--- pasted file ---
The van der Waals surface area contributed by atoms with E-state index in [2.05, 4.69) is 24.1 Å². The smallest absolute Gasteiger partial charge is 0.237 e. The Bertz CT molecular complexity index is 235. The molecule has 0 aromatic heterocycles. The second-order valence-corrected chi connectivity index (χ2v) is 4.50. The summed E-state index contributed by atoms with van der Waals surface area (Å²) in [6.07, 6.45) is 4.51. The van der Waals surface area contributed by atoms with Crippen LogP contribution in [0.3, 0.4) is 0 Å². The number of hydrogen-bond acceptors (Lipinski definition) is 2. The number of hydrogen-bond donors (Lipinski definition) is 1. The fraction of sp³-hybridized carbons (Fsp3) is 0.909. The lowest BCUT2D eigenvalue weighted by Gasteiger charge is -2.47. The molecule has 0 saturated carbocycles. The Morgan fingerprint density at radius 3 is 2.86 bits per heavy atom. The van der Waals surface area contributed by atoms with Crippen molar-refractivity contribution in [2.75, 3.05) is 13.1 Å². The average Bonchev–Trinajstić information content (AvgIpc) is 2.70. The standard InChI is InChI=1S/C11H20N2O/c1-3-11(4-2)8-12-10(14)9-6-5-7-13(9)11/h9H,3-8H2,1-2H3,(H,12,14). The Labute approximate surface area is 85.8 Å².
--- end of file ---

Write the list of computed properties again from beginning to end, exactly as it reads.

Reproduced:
The van der Waals surface area contributed by atoms with E-state index in [2.05, 4.69) is 24.1 Å². The smallest absolute Gasteiger partial charge is 0.237 e. The Bertz CT molecular complexity index is 235. The molecule has 0 aromatic heterocycles. The second-order valence-corrected chi connectivity index (χ2v) is 4.50. The summed E-state index contributed by atoms with van der Waals surface area (Å²) in [6.07, 6.45) is 4.51. The van der Waals surface area contributed by atoms with Crippen LogP contribution in [0.3, 0.4) is 0 Å². The number of hydrogen-bond acceptors (Lipinski definition) is 2. The number of hydrogen-bond donors (Lipinski definition) is 1. The fraction of sp³-hybridized carbons (Fsp3) is 0.909. The lowest BCUT2D eigenvalue weighted by Gasteiger charge is -2.47. The molecule has 0 saturated carbocycles. The Morgan fingerprint density at radius 3 is 2.86 bits per heavy atom. The van der Waals surface area contributed by atoms with Crippen molar-refractivity contribution in [2.75, 3.05) is 13.1 Å². The average Bonchev–Trinajstić information content (AvgIpc) is 2.70. The standard InChI is InChI=1S/C11H20N2O/c1-3-11(4-2)8-12-10(14)9-6-5-7-13(9)11/h9H,3-8H2,1-2H3,(H,12,14). The Labute approximate surface area is 85.8 Å².